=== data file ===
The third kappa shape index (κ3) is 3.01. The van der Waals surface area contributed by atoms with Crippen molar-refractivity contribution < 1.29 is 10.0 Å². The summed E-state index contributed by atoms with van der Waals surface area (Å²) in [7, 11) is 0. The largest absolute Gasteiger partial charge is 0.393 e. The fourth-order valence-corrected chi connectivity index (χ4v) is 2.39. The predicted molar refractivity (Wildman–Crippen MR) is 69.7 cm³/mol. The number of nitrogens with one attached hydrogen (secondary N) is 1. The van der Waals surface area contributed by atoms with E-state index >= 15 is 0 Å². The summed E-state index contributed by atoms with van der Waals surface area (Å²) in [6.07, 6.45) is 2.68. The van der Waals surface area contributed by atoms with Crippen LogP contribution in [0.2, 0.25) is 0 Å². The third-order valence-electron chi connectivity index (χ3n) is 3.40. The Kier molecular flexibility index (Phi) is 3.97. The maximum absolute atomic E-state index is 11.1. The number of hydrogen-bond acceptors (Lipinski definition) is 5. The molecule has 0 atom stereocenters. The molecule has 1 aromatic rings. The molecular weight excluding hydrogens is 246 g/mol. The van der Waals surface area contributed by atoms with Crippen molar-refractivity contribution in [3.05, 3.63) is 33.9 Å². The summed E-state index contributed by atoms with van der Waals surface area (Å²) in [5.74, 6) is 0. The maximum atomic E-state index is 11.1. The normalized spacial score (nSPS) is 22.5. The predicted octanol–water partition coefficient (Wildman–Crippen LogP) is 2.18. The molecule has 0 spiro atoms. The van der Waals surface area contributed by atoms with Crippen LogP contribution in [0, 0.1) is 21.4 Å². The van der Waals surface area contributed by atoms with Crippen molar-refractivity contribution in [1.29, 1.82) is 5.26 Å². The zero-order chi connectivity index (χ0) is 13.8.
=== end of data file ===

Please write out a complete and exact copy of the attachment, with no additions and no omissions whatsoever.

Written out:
The third kappa shape index (κ3) is 3.01. The van der Waals surface area contributed by atoms with Crippen molar-refractivity contribution < 1.29 is 10.0 Å². The summed E-state index contributed by atoms with van der Waals surface area (Å²) in [7, 11) is 0. The largest absolute Gasteiger partial charge is 0.393 e. The fourth-order valence-corrected chi connectivity index (χ4v) is 2.39. The predicted molar refractivity (Wildman–Crippen MR) is 69.7 cm³/mol. The number of nitrogens with one attached hydrogen (secondary N) is 1. The van der Waals surface area contributed by atoms with E-state index >= 15 is 0 Å². The summed E-state index contributed by atoms with van der Waals surface area (Å²) in [6.07, 6.45) is 2.68. The van der Waals surface area contributed by atoms with Crippen LogP contribution in [0.2, 0.25) is 0 Å². The third-order valence-electron chi connectivity index (χ3n) is 3.40. The Kier molecular flexibility index (Phi) is 3.97. The maximum absolute atomic E-state index is 11.1. The number of hydrogen-bond acceptors (Lipinski definition) is 5. The molecule has 0 atom stereocenters. The molecule has 1 aromatic rings. The molecular weight excluding hydrogens is 246 g/mol. The van der Waals surface area contributed by atoms with Crippen molar-refractivity contribution in [3.05, 3.63) is 33.9 Å². The summed E-state index contributed by atoms with van der Waals surface area (Å²) in [5.74, 6) is 0. The maximum atomic E-state index is 11.1. The normalized spacial score (nSPS) is 22.5. The predicted octanol–water partition coefficient (Wildman–Crippen LogP) is 2.18. The molecule has 0 spiro atoms. The van der Waals surface area contributed by atoms with Crippen LogP contribution in [0, 0.1) is 21.4 Å². The van der Waals surface area contributed by atoms with Crippen molar-refractivity contribution in [1.29, 1.82) is 5.26 Å². The zero-order chi connectivity index (χ0) is 13.8.